“We should feel/think/act aware, clear, honest, accurate, competent, compassionate, kind, joyfully sharing, joyful. / We are all in this together.”
The degree to which a human’s thought understands that and in what sense those values are True, their thought is meaningful (believable / followable / tolerable / actionable) to them. To the degree they don’t, it isn’t.
The universal values get their power and meaning from the fact that they relate to what is really True (ie: not some relative, opinion-based, or ‘given the form of human perception’ truth). But we our feeling/thinking/acting is limited. Therefore, we cannot gain literal/definitive/1:1 insight into the universal values, and pretending we can causes us to trade desperately-clutched ideas and feelings about the universal values for meaningful engagement with them. The goal is therefore not a literal account of the Truth of the universal values, but rather a whole-being insight (ideas, feelings, and a core spiritual insight without which knowledge of any possible Truth is impossible — all interacting meaningfully [though of course not perfectly/literally/definitively/1:1] with one another).
No one’s ideas and feelings about “Truth” are equal to the “Truth”, because it is by definition wider and deeper than ideas and feelings. That’s OK. We’re just humans. Even holy scriptures get interpreted in human brains. We none of us have all the answers, but we all of us share the same basic awareness of the answers and of the path — aware, honest … joyful — towards more insight into the answers.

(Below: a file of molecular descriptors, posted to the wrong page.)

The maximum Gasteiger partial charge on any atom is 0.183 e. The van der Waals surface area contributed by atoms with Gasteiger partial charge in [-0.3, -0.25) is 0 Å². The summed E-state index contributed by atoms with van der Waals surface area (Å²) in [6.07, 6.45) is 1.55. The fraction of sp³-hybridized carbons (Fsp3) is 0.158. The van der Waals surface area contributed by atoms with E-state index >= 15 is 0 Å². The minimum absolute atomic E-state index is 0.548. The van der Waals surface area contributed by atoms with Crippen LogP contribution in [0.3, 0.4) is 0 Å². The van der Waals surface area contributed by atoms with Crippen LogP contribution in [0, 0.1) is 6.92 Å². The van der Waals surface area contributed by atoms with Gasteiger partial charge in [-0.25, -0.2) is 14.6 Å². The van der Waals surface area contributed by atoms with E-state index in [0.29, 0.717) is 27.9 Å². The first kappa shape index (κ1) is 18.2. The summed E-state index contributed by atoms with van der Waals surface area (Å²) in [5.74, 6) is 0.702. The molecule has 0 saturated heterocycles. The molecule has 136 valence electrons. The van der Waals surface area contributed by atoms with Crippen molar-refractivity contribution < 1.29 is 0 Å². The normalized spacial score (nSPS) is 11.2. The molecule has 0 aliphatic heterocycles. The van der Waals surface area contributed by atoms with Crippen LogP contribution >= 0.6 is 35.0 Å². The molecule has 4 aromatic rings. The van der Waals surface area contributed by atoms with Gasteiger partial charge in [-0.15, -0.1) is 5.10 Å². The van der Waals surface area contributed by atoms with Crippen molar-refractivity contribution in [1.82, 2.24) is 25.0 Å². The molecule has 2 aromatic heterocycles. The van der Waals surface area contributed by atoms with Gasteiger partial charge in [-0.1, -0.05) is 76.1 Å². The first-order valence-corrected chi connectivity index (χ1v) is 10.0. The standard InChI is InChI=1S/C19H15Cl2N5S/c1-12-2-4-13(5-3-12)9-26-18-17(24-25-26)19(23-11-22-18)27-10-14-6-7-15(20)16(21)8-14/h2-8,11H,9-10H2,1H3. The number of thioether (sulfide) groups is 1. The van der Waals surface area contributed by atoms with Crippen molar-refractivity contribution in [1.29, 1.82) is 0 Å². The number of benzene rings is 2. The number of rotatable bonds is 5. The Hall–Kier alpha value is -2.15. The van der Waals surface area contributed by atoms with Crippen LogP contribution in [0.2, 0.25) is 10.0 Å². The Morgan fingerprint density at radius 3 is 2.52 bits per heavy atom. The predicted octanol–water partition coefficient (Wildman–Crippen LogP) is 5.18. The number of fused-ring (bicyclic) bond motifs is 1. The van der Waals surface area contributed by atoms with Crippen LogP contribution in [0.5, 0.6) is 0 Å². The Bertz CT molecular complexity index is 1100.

More wisdom in an individual involves more and more active, living insight into the fundamental values. This requires better and better internal communication: ideas and feelings organized better and better around a non-relative and self-aware insight into the spiritual values — allowing one’s thoughts to more and better believe in, follow, tolerate, and act upon their own conclusions. More individual wisdom is equivalent to more meaning within one’s conscious moment.
More group wisdom involves an atmosphere where wiser sentiments gain prestige and power, and less wise sentiments lose prestige and power. This correlates with more meaningful communication within the members of the group. Collectively agreeing upon the paramount importance of and non-literal/non-exclusive nature of the fundamental values allows individuals to awaredly share the starting point necessary for any human to gain meaningful insight into their own feeling/thinking/acting. Knowingly sharing a respect for the only possible meaningful starting point for human thought and action allows people to meaningfully engage with one another.